The future of music

University of Southampton AI crafts heartfelt Valentine’s ballad

February 14, 2024
University of Southampton
Source: BBC News

Key takeaways

  • A love letter written by an AI text generator developed at the University of Southampton and set to music has been released for Valentine’s Day.
  • The entire collection, “Love Letters,” will be made available in April as a part of Dr. Benjamin Oliver’s upcoming album, Too Many Sweets. Oliver is an associate professor of composition.
  • To feed a text generator known as LovelaceGPT, he collaborated with Will May, a modern and contemporary literature professor, to compile a sizable collection of quotes from thousands of love poems and songs.

A love letter written by an AI text generator developed at the University of Southampton and set to music has been released for Valentine’s Day.

“There is the answer to my life, and you’re my biohazard baby!” is a line from the love song “Delirious Ecstasy.” As of right now, Spotify and other channels offer streaming for it.

It is one of seven original and peculiar tunes composed by music, computer science, and English professors at the University of Southampton. The entire collection, “Love Letters,” will be made available in April as a part of Dr. Benjamin Oliver’s upcoming album, Too Many Sweets. Oliver is an associate professor of composition.

Dr. Oliver, the project leader, composed the music. To feed a text generator known as LovelaceGPT, he collaborated with Will May, a modern and contemporary literature professor, to compile a sizable collection of quotes from thousands of love poems and songs. Student researcher Yaseen Mohammed Osman constructed it under the guidance of Dr. Shoaib Jameel, a computer science lecturer.

“Creating Love Letters was super fun,” stated Dr. Oliver. LovelaceGPT produces words that are wonderful and evocative but also frequently strange. Using a text generator to create creative texts felt very liberating because you don’t have to pay the machine anything, and it doesn’t matter if you make harsh edits. It also won’t stop producing content, regardless of its absurdity!

“I’ll admit, though, that there’s a melancholy quality to writing something so intimate and personal using technology, so I’m not sure LovelaceGPT should be allowed to write Valentine’s Day cards anytime soon.”

Hannah Williams, a singer and vocal coach at the University of Southampton, recorded the entire set of Love Letters with the help of four keyboardists and percussionists from the London-based contemporary classical music group Riot Ensemble.

The recordings can be found on Benjamin Oliver’s Too Many Sweets portrait album, which NMC will distribute and be released by Birmingham Record Company in April 2024.

The earliest attempt to create love songs with AI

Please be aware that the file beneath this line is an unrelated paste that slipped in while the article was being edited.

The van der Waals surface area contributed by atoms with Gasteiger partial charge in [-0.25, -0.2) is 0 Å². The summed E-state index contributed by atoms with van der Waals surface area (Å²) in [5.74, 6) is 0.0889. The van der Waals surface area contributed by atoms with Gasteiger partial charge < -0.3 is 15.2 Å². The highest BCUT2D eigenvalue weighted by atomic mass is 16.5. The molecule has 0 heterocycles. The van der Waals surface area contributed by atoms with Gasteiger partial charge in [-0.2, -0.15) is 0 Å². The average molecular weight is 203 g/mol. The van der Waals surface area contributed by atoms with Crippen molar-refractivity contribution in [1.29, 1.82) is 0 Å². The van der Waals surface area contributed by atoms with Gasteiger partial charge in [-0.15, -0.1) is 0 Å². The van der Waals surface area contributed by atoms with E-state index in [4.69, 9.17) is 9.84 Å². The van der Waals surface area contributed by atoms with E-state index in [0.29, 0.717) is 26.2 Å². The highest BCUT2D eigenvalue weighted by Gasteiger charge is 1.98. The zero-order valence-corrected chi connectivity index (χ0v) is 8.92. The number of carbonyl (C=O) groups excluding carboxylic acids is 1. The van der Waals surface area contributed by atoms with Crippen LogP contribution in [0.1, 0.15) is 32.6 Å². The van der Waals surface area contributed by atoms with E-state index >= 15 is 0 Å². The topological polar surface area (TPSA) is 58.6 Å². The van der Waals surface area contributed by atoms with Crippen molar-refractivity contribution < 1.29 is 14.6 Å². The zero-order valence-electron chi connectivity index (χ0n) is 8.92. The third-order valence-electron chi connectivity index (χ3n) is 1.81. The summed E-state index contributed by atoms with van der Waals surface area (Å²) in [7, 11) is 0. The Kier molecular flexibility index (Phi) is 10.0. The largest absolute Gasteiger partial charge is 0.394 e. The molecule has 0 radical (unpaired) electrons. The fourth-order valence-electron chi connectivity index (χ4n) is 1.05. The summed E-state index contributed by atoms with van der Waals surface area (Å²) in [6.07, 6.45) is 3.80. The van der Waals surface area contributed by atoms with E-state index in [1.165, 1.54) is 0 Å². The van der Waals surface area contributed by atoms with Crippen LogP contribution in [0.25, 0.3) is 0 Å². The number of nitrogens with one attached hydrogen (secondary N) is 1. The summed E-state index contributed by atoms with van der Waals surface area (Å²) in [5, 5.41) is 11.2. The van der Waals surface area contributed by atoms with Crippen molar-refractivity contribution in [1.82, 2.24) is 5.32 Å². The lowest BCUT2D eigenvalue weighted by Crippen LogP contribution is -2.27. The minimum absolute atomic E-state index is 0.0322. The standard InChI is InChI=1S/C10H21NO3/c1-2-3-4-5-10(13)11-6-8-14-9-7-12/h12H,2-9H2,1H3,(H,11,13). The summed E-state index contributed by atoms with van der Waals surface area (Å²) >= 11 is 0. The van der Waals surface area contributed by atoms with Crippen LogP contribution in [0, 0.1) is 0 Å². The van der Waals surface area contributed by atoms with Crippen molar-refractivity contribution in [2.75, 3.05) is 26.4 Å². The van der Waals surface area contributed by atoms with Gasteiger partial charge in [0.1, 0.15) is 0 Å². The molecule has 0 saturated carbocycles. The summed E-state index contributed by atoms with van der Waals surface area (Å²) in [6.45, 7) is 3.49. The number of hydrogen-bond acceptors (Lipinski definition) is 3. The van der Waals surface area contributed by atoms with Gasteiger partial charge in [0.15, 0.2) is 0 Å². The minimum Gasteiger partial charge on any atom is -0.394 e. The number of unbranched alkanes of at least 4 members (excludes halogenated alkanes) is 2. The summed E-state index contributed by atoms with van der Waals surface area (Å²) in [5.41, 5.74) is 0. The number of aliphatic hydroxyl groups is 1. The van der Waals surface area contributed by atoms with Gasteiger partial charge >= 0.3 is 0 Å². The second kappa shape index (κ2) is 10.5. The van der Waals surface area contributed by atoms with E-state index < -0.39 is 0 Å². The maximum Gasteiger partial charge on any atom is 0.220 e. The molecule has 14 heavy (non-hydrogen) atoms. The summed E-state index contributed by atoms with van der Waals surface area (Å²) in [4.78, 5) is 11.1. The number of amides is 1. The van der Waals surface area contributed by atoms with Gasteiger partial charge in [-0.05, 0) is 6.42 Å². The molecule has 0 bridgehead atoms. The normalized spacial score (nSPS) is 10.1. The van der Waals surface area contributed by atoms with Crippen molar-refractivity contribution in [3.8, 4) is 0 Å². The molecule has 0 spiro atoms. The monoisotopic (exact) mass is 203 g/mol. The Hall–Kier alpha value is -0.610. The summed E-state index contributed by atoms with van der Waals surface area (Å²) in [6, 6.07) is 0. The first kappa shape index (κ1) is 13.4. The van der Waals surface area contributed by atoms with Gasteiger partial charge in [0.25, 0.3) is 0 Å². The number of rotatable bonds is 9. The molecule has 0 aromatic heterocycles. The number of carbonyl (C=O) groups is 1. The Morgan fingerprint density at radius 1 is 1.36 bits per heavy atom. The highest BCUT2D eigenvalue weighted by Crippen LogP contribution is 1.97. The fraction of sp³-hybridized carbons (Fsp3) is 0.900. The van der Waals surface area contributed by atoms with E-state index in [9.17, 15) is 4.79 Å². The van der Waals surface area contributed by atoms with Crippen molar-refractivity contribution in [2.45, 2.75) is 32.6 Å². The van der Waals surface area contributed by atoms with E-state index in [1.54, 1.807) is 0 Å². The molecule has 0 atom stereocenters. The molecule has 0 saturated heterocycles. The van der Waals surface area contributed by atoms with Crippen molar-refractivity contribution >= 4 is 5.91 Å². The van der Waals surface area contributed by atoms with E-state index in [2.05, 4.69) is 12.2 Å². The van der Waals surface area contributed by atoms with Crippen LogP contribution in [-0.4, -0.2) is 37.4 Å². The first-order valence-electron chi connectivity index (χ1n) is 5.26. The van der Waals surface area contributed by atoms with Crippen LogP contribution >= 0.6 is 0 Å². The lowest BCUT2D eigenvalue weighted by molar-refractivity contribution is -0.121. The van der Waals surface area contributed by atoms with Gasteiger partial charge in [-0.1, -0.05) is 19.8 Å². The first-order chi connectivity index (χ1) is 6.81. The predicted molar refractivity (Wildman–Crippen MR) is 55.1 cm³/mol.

Holly Herndon, who received her doctorate from Stanford University’s Center for Computer Research in Music and Acoustics, was one of several musicians who argued for the laptop as an instrument a few years ago. In her 2012 debut album, Movement, she utilized software for vocal manipulations and called it “the most personal instrument the world has ever seen.” With Platform, three years later, she examined her increasingly apprehensive and critical relationship with technology.

She began testing artificial intelligence’s capabilities as a musical collaborator in 2020 and started to pit it against itself, exposing its limitations through digital engineering. Her goal was to strengthen the human element rather than to replace it. Herndon and her partner, Mathew Dryhurst, created an artificial intelligence (AI) “baby” for their third full-length album, Proto. 

They named it Spawn, and it is unquestionably a female singer. The AI “baby” is kept in a device that looks like a portable TV. They used her and a sizable flesh-and-blood chorus to help craft the thirteen ethereally captivating tracks that makeup Proto.

AI continues to make its mark in music

Several years after Holly experimented with technology, the University of Southampton has AI producing heartfelt love songs today. Last year, arguments from musicians, producers, and keynote individuals in the society serenaded the industry. Many argue for, and others argue against, the integration of artificial intelligence in making music.

MidderMusic reported a famous former US President’s opinion about the use of AI in music production. According to Obama, AI lacks the rigor to provide seasoned innovativeness, a recurring problem of some AI tools like ChatGPT and Bard AI. Obama goes on to reiterate that AI technology has the ability only to make “predictable” music rather than “weird” or “messy” music. 

Amidst the argument, other artists and music enthusiasts inquired about the strength of AI to reproduce songs of late music maestros and legends. Indeed, it will be a long road for AI and every other interlocutor opposing and supporting its emergence. 

Tobi Opeyemi Amure

Tobi started as a crypto writer in 2017 and became a key crypto news editor and SEO specialist at Watcher Guru in 2021, significantly boosting their traffic. He enjoys Afrobeats, R&B, and Soul music in his spare time.

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